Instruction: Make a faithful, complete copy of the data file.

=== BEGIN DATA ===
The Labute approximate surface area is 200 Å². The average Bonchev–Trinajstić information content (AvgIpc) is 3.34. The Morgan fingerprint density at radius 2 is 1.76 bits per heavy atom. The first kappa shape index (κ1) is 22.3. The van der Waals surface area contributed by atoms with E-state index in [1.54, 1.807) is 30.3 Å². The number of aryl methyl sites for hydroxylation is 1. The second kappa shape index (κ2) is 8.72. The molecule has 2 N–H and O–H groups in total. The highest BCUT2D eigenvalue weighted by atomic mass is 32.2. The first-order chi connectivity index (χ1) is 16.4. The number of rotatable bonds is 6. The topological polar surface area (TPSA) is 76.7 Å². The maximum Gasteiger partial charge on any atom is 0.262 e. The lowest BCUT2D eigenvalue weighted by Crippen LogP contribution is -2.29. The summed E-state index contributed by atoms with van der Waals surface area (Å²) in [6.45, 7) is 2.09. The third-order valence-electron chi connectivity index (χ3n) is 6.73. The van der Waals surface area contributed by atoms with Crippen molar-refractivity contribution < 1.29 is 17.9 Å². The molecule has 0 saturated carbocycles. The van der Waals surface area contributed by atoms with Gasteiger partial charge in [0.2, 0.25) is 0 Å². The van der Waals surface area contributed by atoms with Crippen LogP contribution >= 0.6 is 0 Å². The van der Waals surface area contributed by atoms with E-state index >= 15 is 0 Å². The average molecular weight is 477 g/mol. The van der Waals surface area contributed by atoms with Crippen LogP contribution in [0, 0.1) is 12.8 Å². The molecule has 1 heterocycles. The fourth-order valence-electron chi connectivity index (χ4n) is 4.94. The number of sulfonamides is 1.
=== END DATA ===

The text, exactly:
The Labute approximate surface area is 200 Å². The average Bonchev–Trinajstić information content (AvgIpc) is 3.34. The Morgan fingerprint density at radius 2 is 1.76 bits per heavy atom. The first kappa shape index (κ1) is 22.3. The van der Waals surface area contributed by atoms with E-state index in [1.54, 1.807) is 30.3 Å². The number of aryl methyl sites for hydroxylation is 1. The second kappa shape index (κ2) is 8.72. The molecule has 2 N–H and O–H groups in total. The highest BCUT2D eigenvalue weighted by atomic mass is 32.2. The first-order chi connectivity index (χ1) is 16.4. The number of rotatable bonds is 6. The topological polar surface area (TPSA) is 76.7 Å². The maximum Gasteiger partial charge on any atom is 0.262 e. The lowest BCUT2D eigenvalue weighted by Crippen LogP contribution is -2.29. The summed E-state index contributed by atoms with van der Waals surface area (Å²) in [6.45, 7) is 2.09. The third-order valence-electron chi connectivity index (χ3n) is 6.73. The van der Waals surface area contributed by atoms with Crippen molar-refractivity contribution < 1.29 is 17.9 Å². The molecule has 0 saturated carbocycles. The van der Waals surface area contributed by atoms with Gasteiger partial charge in [0.2, 0.25) is 0 Å². The van der Waals surface area contributed by atoms with Crippen LogP contribution >= 0.6 is 0 Å². The van der Waals surface area contributed by atoms with E-state index >= 15 is 0 Å². The average molecular weight is 477 g/mol. The van der Waals surface area contributed by atoms with Crippen LogP contribution in [0, 0.1) is 12.8 Å². The molecule has 1 heterocycles. The fourth-order valence-electron chi connectivity index (χ4n) is 4.94. The number of sulfonamides is 1.